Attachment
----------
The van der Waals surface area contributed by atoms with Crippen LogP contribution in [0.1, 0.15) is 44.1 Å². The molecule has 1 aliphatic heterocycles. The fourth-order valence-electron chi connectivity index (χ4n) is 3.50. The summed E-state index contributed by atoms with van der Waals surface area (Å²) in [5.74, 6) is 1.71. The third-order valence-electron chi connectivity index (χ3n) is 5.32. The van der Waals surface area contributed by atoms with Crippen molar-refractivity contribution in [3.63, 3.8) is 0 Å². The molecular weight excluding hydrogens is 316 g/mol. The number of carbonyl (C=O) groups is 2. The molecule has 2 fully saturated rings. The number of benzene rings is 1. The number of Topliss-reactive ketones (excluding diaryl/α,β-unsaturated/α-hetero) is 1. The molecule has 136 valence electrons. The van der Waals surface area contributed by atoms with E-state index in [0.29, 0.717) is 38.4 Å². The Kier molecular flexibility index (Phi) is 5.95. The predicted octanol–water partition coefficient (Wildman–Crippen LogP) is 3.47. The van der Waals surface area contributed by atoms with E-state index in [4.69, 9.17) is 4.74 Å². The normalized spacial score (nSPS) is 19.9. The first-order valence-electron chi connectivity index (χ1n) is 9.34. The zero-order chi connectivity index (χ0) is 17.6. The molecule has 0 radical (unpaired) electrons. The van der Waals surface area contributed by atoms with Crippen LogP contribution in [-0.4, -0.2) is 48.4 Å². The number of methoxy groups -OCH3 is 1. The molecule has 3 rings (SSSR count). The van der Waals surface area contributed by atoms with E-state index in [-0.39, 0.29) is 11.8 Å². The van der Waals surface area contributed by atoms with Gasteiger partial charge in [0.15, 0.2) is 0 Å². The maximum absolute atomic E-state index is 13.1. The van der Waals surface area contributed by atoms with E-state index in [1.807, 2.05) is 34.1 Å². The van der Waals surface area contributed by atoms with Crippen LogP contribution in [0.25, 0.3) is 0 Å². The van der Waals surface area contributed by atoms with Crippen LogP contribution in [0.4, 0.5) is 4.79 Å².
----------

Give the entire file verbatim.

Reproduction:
The van der Waals surface area contributed by atoms with Crippen LogP contribution in [0.1, 0.15) is 44.1 Å². The molecule has 1 aliphatic heterocycles. The fourth-order valence-electron chi connectivity index (χ4n) is 3.50. The summed E-state index contributed by atoms with van der Waals surface area (Å²) in [5.74, 6) is 1.71. The third-order valence-electron chi connectivity index (χ3n) is 5.32. The van der Waals surface area contributed by atoms with Crippen molar-refractivity contribution in [3.63, 3.8) is 0 Å². The molecular weight excluding hydrogens is 316 g/mol. The number of carbonyl (C=O) groups is 2. The molecule has 2 fully saturated rings. The number of benzene rings is 1. The number of Topliss-reactive ketones (excluding diaryl/α,β-unsaturated/α-hetero) is 1. The molecule has 136 valence electrons. The van der Waals surface area contributed by atoms with E-state index in [0.29, 0.717) is 38.4 Å². The Kier molecular flexibility index (Phi) is 5.95. The predicted octanol–water partition coefficient (Wildman–Crippen LogP) is 3.47. The van der Waals surface area contributed by atoms with E-state index in [4.69, 9.17) is 4.74 Å². The normalized spacial score (nSPS) is 19.9. The first-order valence-electron chi connectivity index (χ1n) is 9.34. The zero-order chi connectivity index (χ0) is 17.6. The molecule has 0 radical (unpaired) electrons. The van der Waals surface area contributed by atoms with Crippen LogP contribution in [-0.4, -0.2) is 48.4 Å². The number of methoxy groups -OCH3 is 1. The molecule has 3 rings (SSSR count). The van der Waals surface area contributed by atoms with E-state index in [-0.39, 0.29) is 11.8 Å². The van der Waals surface area contributed by atoms with Gasteiger partial charge in [0.15, 0.2) is 0 Å². The maximum absolute atomic E-state index is 13.1. The van der Waals surface area contributed by atoms with E-state index in [1.807, 2.05) is 34.1 Å². The van der Waals surface area contributed by atoms with Crippen LogP contribution in [0.25, 0.3) is 0 Å². The van der Waals surface area contributed by atoms with Crippen LogP contribution in [0.4, 0.5) is 4.79 Å².